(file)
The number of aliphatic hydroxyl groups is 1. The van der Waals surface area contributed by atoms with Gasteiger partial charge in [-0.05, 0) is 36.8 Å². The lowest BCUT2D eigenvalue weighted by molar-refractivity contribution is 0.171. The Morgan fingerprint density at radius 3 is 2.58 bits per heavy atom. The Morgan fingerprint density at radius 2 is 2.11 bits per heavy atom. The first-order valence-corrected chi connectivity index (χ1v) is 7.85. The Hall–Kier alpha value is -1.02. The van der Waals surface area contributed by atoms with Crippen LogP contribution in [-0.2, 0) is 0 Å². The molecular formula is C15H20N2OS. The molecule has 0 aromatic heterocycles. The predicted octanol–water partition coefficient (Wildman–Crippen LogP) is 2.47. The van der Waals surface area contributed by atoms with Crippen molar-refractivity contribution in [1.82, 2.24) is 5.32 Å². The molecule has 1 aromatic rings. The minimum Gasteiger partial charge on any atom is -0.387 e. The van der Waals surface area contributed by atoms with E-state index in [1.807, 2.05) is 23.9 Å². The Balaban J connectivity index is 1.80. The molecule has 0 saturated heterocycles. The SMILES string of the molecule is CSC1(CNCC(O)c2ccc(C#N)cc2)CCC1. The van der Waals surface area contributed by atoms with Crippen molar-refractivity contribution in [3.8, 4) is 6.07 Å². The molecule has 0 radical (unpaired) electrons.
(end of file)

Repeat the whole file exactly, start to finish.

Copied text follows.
The number of aliphatic hydroxyl groups is 1. The van der Waals surface area contributed by atoms with Gasteiger partial charge in [-0.05, 0) is 36.8 Å². The lowest BCUT2D eigenvalue weighted by molar-refractivity contribution is 0.171. The Morgan fingerprint density at radius 3 is 2.58 bits per heavy atom. The Morgan fingerprint density at radius 2 is 2.11 bits per heavy atom. The first-order valence-corrected chi connectivity index (χ1v) is 7.85. The Hall–Kier alpha value is -1.02. The van der Waals surface area contributed by atoms with Crippen LogP contribution in [-0.2, 0) is 0 Å². The molecular formula is C15H20N2OS. The molecule has 0 aromatic heterocycles. The predicted octanol–water partition coefficient (Wildman–Crippen LogP) is 2.47. The van der Waals surface area contributed by atoms with Crippen molar-refractivity contribution in [1.82, 2.24) is 5.32 Å². The molecule has 1 aromatic rings. The minimum Gasteiger partial charge on any atom is -0.387 e. The van der Waals surface area contributed by atoms with E-state index in [1.807, 2.05) is 23.9 Å². The Balaban J connectivity index is 1.80. The molecule has 0 saturated heterocycles. The SMILES string of the molecule is CSC1(CNCC(O)c2ccc(C#N)cc2)CCC1. The van der Waals surface area contributed by atoms with Crippen molar-refractivity contribution in [3.8, 4) is 6.07 Å². The molecule has 0 radical (unpaired) electrons.